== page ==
When Trying to Prevent COVID-19 Panic Causes More Panic

Health workers administer shots of the AstraZeneca COVID-19 vaccine at the Central Vaccination Center in Bangkok, Thailand, Thursday, July 15, 2021. Photo: Sakchai Lalit / AP


In times of public health emergencies and economic crises the truth needs to be told. The public needs to be able to speak freely without fear, be informed, articulate, criticize and hold the government accountable. The regime of Gen. Prayut Chan-o-cha is fostering the opposite, however.

As part of the 14-day curfew and semi-lockdown introduced earlier this week, the government issued an order under its emergency power to criminalize distortion of news and information that cause misunderstanding in the emergency situation, panic or affect state security, order and good morals of the public. This will last 14 days to begin with. Violators face a possible maximum imprisonment term of two year and/or fine of up to 40,000 baht.

Draconian emergency orders muzzling people and the media will in fact ensure the opposite and people will have less confidence in the government’s already appalling and incompetent handling of the coronavirus outbreak and the economy with new daily infections hovering just under 10,000 people and daily deaths from 60 to more than 90. Today, the figures even went through the psychological barrier with over one hundred deaths at 141 and over ten thousand infections at 10,080 since the outbreak began a year and a half ago.


Thailand has libel laws and I see no reason why the government would want to restrict press freedom and freedom of expression further unless they have something to hide or regard people as being so unintelligent as to be unable to differentiate fake news from real news, fake democracy from real democracy.

On another front, the crisis demands more transparency and not less. It took an MP from Move Forward Party, Wiroj Lakkana-adisorn, to secure a heavily redacted Oxford-Astrazeneca contract by using rights under the Information Act. Crucial information such as the price, amounts of doses ordered and delivery time could not be seen. That was Monday. The agreement paper could have been made public last year. Fast forward to Thursday, Deputy Public Health Minister Sathit Pitutecha announced that the delivery of the main COVID-19 vaccines, which is 61 million doses of AstraZeneca, will be delayed by up to six months and reduced by half per month for many months from now.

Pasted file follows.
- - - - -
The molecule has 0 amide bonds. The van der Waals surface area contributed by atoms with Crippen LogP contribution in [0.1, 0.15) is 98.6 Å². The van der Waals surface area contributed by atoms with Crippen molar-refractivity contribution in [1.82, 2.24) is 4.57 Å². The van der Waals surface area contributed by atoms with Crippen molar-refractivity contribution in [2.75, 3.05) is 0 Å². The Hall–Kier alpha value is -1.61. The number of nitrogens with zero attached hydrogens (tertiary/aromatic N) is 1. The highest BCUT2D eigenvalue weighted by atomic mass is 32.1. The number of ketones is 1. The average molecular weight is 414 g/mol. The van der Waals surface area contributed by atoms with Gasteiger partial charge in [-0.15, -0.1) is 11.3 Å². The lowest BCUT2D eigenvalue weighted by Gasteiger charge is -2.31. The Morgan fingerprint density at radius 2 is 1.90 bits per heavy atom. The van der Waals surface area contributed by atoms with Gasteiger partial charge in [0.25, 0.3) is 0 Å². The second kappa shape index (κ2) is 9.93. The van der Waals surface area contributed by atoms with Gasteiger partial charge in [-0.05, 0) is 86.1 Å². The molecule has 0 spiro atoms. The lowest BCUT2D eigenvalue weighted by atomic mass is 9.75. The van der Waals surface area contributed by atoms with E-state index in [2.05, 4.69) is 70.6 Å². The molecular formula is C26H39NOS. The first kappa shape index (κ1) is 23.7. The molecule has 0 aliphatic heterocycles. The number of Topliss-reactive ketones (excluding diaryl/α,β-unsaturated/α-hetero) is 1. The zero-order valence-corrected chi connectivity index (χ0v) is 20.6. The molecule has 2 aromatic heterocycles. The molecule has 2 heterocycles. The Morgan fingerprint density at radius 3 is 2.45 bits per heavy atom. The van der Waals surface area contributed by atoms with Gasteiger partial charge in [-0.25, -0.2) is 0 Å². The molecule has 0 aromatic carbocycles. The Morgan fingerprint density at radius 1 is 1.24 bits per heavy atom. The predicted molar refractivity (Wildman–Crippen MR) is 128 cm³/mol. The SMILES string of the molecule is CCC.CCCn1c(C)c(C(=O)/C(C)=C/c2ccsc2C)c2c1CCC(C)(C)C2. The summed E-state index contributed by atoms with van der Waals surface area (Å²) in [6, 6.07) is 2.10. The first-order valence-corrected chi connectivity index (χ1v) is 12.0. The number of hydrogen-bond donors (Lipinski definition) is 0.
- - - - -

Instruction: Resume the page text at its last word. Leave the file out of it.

Just last month the same man assured us that all is well, that we will get all the 61 million doses by the end of the year. Thailand expects 10 million doses per month from now until November but the same man now said on Thursday it will most likely be halved and all the 61 million doses may have to wait until next May for it to be delivered. And there was no agreed penalty clause. 

When did the deputy public health minister learn about this? How could the government get itself into such a contract? Why did it bet on one horse and allowed one Thai company, Siam Bioscience, with the crown as the majority shareholder be in charge of producing AstraZeneca in Thailand? 

I looked into the contract agreement and part of it states: “AstraZeneca shall notify the Purchaser’s Project Manager at least (redacted) prior to such time that AstraZeneca expects doses to be available. Such notification shall include an estimate of the total number of doses expected to be available for delivery and the expected dates that such doses will be available to be shipped to a single distribution hub…”

The section of funding and invoicing has also been totally redacted. 

This lack of transparency is causing real panic among members of the public now. Yes, the truth about how inept the Prayut administration is once revealed truly causes panic as only about 10 per cent of the populations have received their first jab.

On Thursday I watched a TV news programme and there were reports that oxygen tanks, a much needed item for those who couldn’t breath due to COVID-19 lung infections and could secure a hospital bed, are sold out at some medical equipment shops in Bangkok.


Now, should the station be charged and the reporter imprisoned for causing me and others to panic?

It was reported on Friday that the government’s Centre for COVID-19 Situation Administration has “invited” TV stations editors to meet on Sunday afternoon to discuss the direction of news coverage. Later on Friday night, exercising COVID-19 emergency power, the protest and public gathering has been banned, subject to maximum two years imprisonment term and/or fines of up to 40,000 baht. This ban came less than 24 hours before the anti-government and monarchy-reform protest movement will demonstrate in a bid to oust Prayut for his failure in handling coronavirus outbreak.

Well, if the government cannot control COVID-19, they might as well try to control the people so they can continue to be in power instead.